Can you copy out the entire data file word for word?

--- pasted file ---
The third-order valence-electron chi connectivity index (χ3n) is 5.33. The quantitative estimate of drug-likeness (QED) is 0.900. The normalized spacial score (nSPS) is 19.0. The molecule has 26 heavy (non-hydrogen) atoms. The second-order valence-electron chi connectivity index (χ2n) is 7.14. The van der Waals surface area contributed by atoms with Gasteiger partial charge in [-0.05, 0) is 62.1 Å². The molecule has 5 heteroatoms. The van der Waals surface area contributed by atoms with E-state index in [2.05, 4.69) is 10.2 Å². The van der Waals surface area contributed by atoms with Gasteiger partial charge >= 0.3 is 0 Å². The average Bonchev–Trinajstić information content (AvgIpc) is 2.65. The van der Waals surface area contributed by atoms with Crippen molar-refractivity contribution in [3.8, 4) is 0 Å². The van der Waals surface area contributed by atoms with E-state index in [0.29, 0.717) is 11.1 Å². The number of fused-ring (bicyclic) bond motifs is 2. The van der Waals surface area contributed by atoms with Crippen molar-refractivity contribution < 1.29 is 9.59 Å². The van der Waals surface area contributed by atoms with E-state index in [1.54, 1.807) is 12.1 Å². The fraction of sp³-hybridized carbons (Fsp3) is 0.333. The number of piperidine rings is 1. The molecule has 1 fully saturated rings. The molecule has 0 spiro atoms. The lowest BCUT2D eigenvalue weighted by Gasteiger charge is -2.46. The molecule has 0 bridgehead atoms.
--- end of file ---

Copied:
The third-order valence-electron chi connectivity index (χ3n) is 5.33. The quantitative estimate of drug-likeness (QED) is 0.900. The normalized spacial score (nSPS) is 19.0. The molecule has 26 heavy (non-hydrogen) atoms. The second-order valence-electron chi connectivity index (χ2n) is 7.14. The van der Waals surface area contributed by atoms with Gasteiger partial charge in [-0.05, 0) is 62.1 Å². The molecule has 5 heteroatoms. The van der Waals surface area contributed by atoms with E-state index in [2.05, 4.69) is 10.2 Å². The van der Waals surface area contributed by atoms with Gasteiger partial charge >= 0.3 is 0 Å². The average Bonchev–Trinajstić information content (AvgIpc) is 2.65. The van der Waals surface area contributed by atoms with Crippen molar-refractivity contribution in [3.8, 4) is 0 Å². The van der Waals surface area contributed by atoms with E-state index in [0.29, 0.717) is 11.1 Å². The number of fused-ring (bicyclic) bond motifs is 2. The van der Waals surface area contributed by atoms with Crippen molar-refractivity contribution < 1.29 is 9.59 Å². The van der Waals surface area contributed by atoms with E-state index in [1.54, 1.807) is 12.1 Å². The fraction of sp³-hybridized carbons (Fsp3) is 0.333. The number of piperidine rings is 1. The molecule has 1 fully saturated rings. The molecule has 0 spiro atoms. The lowest BCUT2D eigenvalue weighted by Gasteiger charge is -2.46. The molecule has 0 bridgehead atoms.